Arches National Park, what an incredible place! I’d like to say that we did everything there, but honestly, we didn’t hit up the Visitor Center (*gasp*) which is an act non grata when it comes to National Park visits AND we didn’t hike to Delicate Arch (because both of us had done it before). However, I think you’ll agree that, those two items withstanding, we did Arches mad-justice. It’s just one more reason on the long list of why Moab is amazing.
Devil’s Garden Loop hike
8.7 miles of arches, arches, and more arches hiked with Colin’s brother, Will, on October 15. Though it was a bit chilly, blue skies and sunshine made for some lovely sightseeing.
The quintessential picture of Balanced Rock.
Canyoneering: Elephant Butte
On October 22, Colin and I decided to try our hand at canyoneering. The summit of this canyoneering trip brought us to Elephant Butte, the highest point in Arches National Park. The view was incredible. The experience itself was quite unique and I learned a lot. Quite mistakenly, I had assumed that canyoneering was only a “downward” sport. Go down into the gorge, rappel down into the slot canyon, etc. What I failed to realize is that, at least in this case, in order to go down, you must first go up. Color me surprised when our 2.5 mile “hike” brought us up almost 1,000 feet before we could go down. Nevertheless, it was a fun day of exploration and route finding (on Colin’s behalf) and, as expected, the views were perfecto.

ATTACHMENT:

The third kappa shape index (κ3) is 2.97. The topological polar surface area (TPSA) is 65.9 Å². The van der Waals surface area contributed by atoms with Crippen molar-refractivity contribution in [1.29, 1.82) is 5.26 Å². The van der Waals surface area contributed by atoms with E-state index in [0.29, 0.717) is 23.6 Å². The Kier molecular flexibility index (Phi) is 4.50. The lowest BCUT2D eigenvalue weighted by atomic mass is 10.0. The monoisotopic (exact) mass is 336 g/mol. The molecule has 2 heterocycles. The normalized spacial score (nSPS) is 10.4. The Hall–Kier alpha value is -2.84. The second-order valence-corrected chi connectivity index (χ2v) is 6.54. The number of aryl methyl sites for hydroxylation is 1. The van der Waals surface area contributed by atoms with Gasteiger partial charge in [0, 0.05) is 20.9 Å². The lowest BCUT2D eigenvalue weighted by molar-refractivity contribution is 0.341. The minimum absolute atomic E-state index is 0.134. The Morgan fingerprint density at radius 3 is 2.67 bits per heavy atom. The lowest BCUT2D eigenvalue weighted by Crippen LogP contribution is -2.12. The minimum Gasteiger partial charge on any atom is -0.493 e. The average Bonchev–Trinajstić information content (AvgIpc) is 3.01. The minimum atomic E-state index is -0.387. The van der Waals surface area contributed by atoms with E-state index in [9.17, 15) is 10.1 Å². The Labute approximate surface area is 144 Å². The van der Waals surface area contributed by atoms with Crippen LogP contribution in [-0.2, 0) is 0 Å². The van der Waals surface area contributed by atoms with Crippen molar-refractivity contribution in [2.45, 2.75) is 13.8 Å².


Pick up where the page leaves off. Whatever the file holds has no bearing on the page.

Climbing Owl Rock
Why have a day with only one “first” when you can have two? After completing our trip down from Elephant Butte, Colin and I climbed Owl Rock, a 100′ roadside spire and our first tower climb. We were racing against the clock with both sunset and rain on the horizon, and it was a bit windy, but it was a blast. As an added bonus, it was a stone’s throw away from the parking lot so not only did we have a quick descent, we also had a lot of onlookers and cheerleaders.
Next up: Canyonlands National Park, the home of my favorite arch.*
*I realize that saying this in the “Arches National Park” blog is a bit in poor taste, but it’s true nevertheless.